Life was as good as a Happy Feet movie for five little penguins released at Shelly Beach recently after a stint in rehab.
Footsie, Margaret, Collin, Bondi and Nigel were returned to the ocean last month after being treated at Taronga Zoo wildlife hospital for a range of problems.
The seabirds spent two months recuperating from conditions including a fishing hook injury, a broken foot and dehydration.
Wildlife hospital manager Libby Hall said the penguins had been in intensive care, where they received procedures including radiographs, ultrasounds, surgery and physiotherapy. The birds also used rehab pools to get back to speed with their swimming, before being released into the ocean.
Of the five penguins, only one was rescued from the Northern Beaches. That was Collin, who was found here at Collin's Beach after swallowing a fish hook. The other penguins were rescued from Newcastle, Maroubra, Bondi and Chowder Bay.
Ms Hall said February and March were difficult months for little penguins as it's their moulting season. The birds come out of the water and don't feed, so they can become weak and dehydrated.
She said that now the penguins are back to full health, they are capable of travelling hundreds of kilometres up and down the coast, with Taronga Zoo graduates being found as far away as Victoria.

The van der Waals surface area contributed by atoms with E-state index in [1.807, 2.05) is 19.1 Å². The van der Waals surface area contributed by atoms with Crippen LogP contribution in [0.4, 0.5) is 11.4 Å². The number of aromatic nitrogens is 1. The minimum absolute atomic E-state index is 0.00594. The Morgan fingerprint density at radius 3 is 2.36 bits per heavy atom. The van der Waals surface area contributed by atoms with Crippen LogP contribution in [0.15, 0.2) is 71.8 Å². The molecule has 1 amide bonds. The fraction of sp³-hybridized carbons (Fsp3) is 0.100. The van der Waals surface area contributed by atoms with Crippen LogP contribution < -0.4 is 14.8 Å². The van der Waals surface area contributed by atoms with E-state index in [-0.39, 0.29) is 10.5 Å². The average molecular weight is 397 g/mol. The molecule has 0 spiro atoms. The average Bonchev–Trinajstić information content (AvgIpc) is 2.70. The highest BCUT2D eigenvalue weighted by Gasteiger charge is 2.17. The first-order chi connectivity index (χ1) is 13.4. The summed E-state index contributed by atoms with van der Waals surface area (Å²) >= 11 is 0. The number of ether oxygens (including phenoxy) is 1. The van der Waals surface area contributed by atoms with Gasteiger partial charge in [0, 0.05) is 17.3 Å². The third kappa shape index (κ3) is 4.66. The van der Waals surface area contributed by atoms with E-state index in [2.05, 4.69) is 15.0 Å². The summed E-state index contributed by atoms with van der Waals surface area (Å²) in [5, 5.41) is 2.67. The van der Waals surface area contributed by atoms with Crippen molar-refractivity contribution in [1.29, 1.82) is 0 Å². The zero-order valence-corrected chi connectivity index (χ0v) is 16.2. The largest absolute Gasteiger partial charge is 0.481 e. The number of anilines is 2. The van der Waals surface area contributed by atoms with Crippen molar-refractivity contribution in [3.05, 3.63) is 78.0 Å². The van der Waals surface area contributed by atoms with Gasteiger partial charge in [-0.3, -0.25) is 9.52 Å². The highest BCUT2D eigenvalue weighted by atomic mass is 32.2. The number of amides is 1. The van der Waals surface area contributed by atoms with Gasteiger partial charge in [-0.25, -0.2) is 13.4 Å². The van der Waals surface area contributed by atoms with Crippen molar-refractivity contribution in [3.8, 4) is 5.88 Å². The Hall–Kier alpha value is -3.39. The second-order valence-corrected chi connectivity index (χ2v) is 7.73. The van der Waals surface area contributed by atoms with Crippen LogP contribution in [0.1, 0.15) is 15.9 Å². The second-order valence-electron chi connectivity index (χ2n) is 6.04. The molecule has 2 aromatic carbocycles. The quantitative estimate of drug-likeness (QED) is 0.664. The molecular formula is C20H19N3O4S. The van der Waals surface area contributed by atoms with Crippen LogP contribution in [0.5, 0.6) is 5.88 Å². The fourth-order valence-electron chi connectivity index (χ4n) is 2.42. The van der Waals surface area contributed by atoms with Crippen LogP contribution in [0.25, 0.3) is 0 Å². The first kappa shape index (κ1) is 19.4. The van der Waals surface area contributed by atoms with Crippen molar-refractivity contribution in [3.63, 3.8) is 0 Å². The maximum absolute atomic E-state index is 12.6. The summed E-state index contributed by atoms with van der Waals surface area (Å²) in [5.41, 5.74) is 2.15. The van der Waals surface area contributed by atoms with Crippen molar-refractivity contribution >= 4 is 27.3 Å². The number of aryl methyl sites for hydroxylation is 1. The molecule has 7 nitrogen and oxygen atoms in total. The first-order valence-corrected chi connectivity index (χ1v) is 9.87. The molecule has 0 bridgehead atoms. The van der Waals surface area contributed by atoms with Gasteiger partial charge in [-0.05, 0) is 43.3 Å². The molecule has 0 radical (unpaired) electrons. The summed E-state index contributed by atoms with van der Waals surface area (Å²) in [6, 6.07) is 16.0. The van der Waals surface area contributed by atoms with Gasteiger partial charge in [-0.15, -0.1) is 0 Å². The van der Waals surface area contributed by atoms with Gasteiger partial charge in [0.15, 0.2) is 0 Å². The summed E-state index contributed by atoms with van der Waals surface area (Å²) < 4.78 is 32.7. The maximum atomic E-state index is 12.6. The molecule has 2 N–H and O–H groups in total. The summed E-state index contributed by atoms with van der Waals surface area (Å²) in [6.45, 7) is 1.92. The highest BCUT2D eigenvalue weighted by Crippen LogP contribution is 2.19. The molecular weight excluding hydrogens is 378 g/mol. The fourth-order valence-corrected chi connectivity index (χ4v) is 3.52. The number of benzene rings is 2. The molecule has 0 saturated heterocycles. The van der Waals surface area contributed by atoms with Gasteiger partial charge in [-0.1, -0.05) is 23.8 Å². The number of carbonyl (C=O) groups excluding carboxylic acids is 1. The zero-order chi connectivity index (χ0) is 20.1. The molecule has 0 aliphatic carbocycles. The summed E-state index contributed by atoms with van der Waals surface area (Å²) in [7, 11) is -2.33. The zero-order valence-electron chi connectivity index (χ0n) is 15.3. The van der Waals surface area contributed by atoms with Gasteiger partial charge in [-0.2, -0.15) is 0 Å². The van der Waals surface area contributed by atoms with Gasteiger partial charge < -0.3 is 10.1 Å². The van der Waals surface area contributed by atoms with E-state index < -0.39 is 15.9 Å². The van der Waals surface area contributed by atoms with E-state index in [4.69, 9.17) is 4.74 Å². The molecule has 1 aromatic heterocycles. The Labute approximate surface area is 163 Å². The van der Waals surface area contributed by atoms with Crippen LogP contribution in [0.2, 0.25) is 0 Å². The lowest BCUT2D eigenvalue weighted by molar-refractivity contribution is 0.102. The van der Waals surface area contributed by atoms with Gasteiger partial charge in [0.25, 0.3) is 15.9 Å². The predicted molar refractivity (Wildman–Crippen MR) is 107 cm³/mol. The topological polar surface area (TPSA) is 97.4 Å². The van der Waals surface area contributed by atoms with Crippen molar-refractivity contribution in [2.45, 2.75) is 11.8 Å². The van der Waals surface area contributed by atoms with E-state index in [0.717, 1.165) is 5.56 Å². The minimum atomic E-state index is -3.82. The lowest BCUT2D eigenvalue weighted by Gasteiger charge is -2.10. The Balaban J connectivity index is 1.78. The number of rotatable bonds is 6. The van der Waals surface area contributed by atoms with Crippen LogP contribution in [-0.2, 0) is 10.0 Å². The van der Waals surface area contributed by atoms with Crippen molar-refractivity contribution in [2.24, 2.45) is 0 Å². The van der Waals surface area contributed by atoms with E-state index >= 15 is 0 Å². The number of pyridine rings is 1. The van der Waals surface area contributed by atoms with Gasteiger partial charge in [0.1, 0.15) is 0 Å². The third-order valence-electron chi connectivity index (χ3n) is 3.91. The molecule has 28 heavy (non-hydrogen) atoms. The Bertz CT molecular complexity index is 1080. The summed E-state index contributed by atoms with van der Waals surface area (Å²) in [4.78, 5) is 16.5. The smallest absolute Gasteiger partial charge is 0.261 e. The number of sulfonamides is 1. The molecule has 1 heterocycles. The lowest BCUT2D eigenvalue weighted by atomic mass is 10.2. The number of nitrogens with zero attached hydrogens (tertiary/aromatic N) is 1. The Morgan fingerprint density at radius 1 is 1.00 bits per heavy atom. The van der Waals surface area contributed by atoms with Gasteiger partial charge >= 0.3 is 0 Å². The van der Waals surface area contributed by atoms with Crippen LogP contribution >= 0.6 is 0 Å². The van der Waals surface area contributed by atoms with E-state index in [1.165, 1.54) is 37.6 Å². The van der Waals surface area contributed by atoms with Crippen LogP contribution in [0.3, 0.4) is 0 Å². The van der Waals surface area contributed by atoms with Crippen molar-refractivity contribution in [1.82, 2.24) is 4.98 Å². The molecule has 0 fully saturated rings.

Little penguins, also known as fairy penguins, are the smallest of the penguin species. Colonies exist around the southern coastline of mainland Australia and Tasmania, mainly on offshore islands. And of course here in Manly, where we are the proud hosts of a colony including about 100 birds - the only remaining colony in mainland NSW.
The whole of Sydney was shocked when 26 of our little penguins were massacred by a fox last winter. The North Head little penguin colony has survived but now the birds face another threat. This time it's man made and may be even worse.
Q station resort hotel wants to crank up the volume at its Quarantine Station site. The Mawland Group, which runs the hotel, has applied to change its planning controls, including boosting visitor numbers, and playing music in an outdoor area just metres away from little penguin nests.
Just as worrying is a request to remove NSW Parks and Wildlife Service as co-proponents of the site, meaning that independent oversight would be minimised and Mawland would have prime responsibility for care of the Quarantine Beach penguin colony.